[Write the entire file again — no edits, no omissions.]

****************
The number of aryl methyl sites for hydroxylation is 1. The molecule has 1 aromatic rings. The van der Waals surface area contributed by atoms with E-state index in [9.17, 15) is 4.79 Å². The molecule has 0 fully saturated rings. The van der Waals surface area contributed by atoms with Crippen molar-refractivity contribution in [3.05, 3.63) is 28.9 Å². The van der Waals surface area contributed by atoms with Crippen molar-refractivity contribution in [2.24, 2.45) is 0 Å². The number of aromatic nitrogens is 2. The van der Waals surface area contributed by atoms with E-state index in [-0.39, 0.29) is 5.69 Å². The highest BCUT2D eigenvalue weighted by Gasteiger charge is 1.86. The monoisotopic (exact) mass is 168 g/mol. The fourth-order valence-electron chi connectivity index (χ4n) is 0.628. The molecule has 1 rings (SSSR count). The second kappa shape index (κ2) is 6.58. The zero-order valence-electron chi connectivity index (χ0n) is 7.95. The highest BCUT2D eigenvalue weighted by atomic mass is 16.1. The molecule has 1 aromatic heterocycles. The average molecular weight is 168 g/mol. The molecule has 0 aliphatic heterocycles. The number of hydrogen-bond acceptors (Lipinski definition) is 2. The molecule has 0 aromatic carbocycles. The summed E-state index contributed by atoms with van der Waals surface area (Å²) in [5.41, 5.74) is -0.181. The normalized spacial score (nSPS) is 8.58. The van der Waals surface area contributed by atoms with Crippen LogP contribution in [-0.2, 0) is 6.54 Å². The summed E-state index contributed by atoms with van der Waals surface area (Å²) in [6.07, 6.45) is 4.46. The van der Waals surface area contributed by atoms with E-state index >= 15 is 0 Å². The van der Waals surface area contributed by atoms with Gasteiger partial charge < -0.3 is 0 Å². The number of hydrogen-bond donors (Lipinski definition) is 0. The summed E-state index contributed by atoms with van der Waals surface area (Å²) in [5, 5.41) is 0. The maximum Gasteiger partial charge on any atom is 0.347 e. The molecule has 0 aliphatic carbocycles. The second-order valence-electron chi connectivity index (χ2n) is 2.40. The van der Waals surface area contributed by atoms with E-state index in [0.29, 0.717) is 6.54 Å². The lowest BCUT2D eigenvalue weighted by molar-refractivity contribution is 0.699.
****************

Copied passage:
The number of aryl methyl sites for hydroxylation is 1. The molecule has 1 aromatic rings. The van der Waals surface area contributed by atoms with E-state index in [9.17, 15) is 4.79 Å². The molecule has 0 fully saturated rings. The van der Waals surface area contributed by atoms with Crippen molar-refractivity contribution in [3.05, 3.63) is 28.9 Å². The van der Waals surface area contributed by atoms with Crippen molar-refractivity contribution in [2.24, 2.45) is 0 Å². The number of aromatic nitrogens is 2. The van der Waals surface area contributed by atoms with E-state index in [-0.39, 0.29) is 5.69 Å². The highest BCUT2D eigenvalue weighted by Gasteiger charge is 1.86. The monoisotopic (exact) mass is 168 g/mol. The fourth-order valence-electron chi connectivity index (χ4n) is 0.628. The molecule has 1 rings (SSSR count). The second kappa shape index (κ2) is 6.58. The zero-order valence-electron chi connectivity index (χ0n) is 7.95. The highest BCUT2D eigenvalue weighted by atomic mass is 16.1. The molecule has 1 aromatic heterocycles. The average molecular weight is 168 g/mol. The molecule has 0 aliphatic heterocycles. The number of hydrogen-bond acceptors (Lipinski definition) is 2. The molecule has 0 aromatic carbocycles. The summed E-state index contributed by atoms with van der Waals surface area (Å²) in [5.41, 5.74) is -0.181. The normalized spacial score (nSPS) is 8.58. The van der Waals surface area contributed by atoms with Crippen LogP contribution in [-0.2, 0) is 6.54 Å². The summed E-state index contributed by atoms with van der Waals surface area (Å²) in [6.07, 6.45) is 4.46. The van der Waals surface area contributed by atoms with E-state index >= 15 is 0 Å². The van der Waals surface area contributed by atoms with Gasteiger partial charge < -0.3 is 0 Å². The number of hydrogen-bond donors (Lipinski definition) is 0. The summed E-state index contributed by atoms with van der Waals surface area (Å²) in [5, 5.41) is 0. The maximum Gasteiger partial charge on any atom is 0.347 e. The molecule has 0 aliphatic carbocycles. The second-order valence-electron chi connectivity index (χ2n) is 2.40. The van der Waals surface area contributed by atoms with E-state index in [0.29, 0.717) is 6.54 Å². The lowest BCUT2D eigenvalue weighted by molar-refractivity contribution is 0.699.